Problems: the beginning jumps from one location to another which makes the pacing chaotic. The exposition is the most important moment in the film as it makes or breaks audience reception. It takes a while to understand what the hell is going on, especially jerking us away from attaching ourselves to the characters and their individual situations. I do wonder if a novice screenwriter would’ve gotten away with that when soliciting an agent. Rogue One eventually calms down and we’re afforded the chance to get to know characters, but still at some distance. I’m not sure what the purpose of Forrest Whittaker’s character was (apart from his relation to Jyn). I’m also not quite satisfied with the ending: I feel like they were trying to avoid accusations of predictability, yet I still felt like a bit of a presant needed to be thrown my way. Maybe I’m a romantic/too soft; the bittersweet ending was leaning a little heavier on the bitter side.

Alan Tudyk as K-2SO steals the show. Reception of his character was far superior to any other human character. The audience loved him and he provided much-needed humour in such a dark film.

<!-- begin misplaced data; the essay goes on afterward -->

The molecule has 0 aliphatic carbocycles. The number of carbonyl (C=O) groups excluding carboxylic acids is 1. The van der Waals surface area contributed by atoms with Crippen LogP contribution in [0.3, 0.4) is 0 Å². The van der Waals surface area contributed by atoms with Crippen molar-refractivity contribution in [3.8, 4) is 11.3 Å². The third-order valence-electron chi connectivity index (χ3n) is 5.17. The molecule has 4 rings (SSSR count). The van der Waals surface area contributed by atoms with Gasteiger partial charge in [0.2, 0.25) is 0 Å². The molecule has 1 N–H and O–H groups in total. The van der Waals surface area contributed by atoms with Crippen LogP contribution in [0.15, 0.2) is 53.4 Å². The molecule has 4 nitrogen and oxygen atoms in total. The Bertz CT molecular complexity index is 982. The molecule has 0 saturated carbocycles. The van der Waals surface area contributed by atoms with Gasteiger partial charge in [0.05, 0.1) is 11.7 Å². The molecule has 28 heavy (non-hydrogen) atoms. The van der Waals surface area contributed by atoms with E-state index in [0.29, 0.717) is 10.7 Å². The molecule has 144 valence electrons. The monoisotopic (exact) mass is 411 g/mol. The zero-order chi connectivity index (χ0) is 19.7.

Stray Observations:

  • Someone came into the screening room as a Jawa. You can’t beat that.
  • I feel like I’ve been weaned on the 20th Century Fox logo. I expected it at the opening and it was greatly missed. Although: the opening shot felt like it was harking to the opening shot of A New Hope, so you’re immediately sucked back into the Star Wars universe.
  • In the press and promotion of Rogue One, the cast seems so tight knit, more so than TFA (I feel). They’re just like a family; perhaps because Rogue One is an indie film.
  • God bless Donnie Yen. He was a breath of fresh air; his action sequences rescued the film when it felt like the characters weren’t developed enough at that stage or the scene was floundering. Did it feel like I was watching a Kung Fu film? Hells yeah. Is that a bad thing? Absolutely not.
  • Diego Luna: you’ve earned yourself a new fan.
  • Peter Cushing. Carrie Fisher. That is all.
  • Darth Vader.See above point.